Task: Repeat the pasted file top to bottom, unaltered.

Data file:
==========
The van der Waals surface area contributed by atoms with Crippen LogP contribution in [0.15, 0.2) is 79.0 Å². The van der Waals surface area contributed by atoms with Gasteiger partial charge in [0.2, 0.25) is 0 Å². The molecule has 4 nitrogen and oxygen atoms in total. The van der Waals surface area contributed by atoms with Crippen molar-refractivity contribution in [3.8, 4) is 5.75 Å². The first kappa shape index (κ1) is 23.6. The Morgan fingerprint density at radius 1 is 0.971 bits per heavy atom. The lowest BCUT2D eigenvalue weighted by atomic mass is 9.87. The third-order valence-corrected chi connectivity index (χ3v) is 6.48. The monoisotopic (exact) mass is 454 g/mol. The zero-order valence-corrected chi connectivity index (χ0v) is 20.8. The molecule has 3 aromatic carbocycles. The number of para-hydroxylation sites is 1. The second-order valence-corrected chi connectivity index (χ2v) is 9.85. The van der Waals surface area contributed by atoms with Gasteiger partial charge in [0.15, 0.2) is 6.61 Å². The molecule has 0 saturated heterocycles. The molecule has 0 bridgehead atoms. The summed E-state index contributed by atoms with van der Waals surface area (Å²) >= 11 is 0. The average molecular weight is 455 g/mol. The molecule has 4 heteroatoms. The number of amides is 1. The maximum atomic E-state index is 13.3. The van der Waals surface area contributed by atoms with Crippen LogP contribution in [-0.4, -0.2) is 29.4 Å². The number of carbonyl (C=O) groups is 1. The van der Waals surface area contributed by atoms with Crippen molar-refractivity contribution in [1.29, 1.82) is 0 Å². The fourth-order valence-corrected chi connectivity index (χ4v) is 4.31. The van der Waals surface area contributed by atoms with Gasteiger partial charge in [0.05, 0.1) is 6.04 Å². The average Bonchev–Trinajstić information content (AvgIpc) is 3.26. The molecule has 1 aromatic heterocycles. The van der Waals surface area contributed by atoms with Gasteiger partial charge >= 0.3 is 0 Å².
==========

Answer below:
The van der Waals surface area contributed by atoms with Crippen LogP contribution in [0.15, 0.2) is 79.0 Å². The van der Waals surface area contributed by atoms with Gasteiger partial charge in [0.2, 0.25) is 0 Å². The molecule has 4 nitrogen and oxygen atoms in total. The van der Waals surface area contributed by atoms with Crippen molar-refractivity contribution in [3.8, 4) is 5.75 Å². The first kappa shape index (κ1) is 23.6. The Morgan fingerprint density at radius 1 is 0.971 bits per heavy atom. The lowest BCUT2D eigenvalue weighted by atomic mass is 9.87. The third-order valence-corrected chi connectivity index (χ3v) is 6.48. The monoisotopic (exact) mass is 454 g/mol. The zero-order valence-corrected chi connectivity index (χ0v) is 20.8. The molecule has 3 aromatic carbocycles. The number of para-hydroxylation sites is 1. The second-order valence-corrected chi connectivity index (χ2v) is 9.85. The van der Waals surface area contributed by atoms with Gasteiger partial charge in [0.15, 0.2) is 6.61 Å². The molecule has 0 saturated heterocycles. The molecule has 0 bridgehead atoms. The summed E-state index contributed by atoms with van der Waals surface area (Å²) >= 11 is 0. The average molecular weight is 455 g/mol. The molecule has 4 heteroatoms. The number of amides is 1. The maximum atomic E-state index is 13.3. The van der Waals surface area contributed by atoms with Crippen LogP contribution in [-0.4, -0.2) is 29.4 Å². The number of carbonyl (C=O) groups is 1. The van der Waals surface area contributed by atoms with Crippen molar-refractivity contribution in [1.29, 1.82) is 0 Å². The fourth-order valence-corrected chi connectivity index (χ4v) is 4.31. The van der Waals surface area contributed by atoms with Gasteiger partial charge in [0.05, 0.1) is 6.04 Å². The average Bonchev–Trinajstić information content (AvgIpc) is 3.26. The molecule has 1 aromatic heterocycles. The van der Waals surface area contributed by atoms with Gasteiger partial charge >= 0.3 is 0 Å².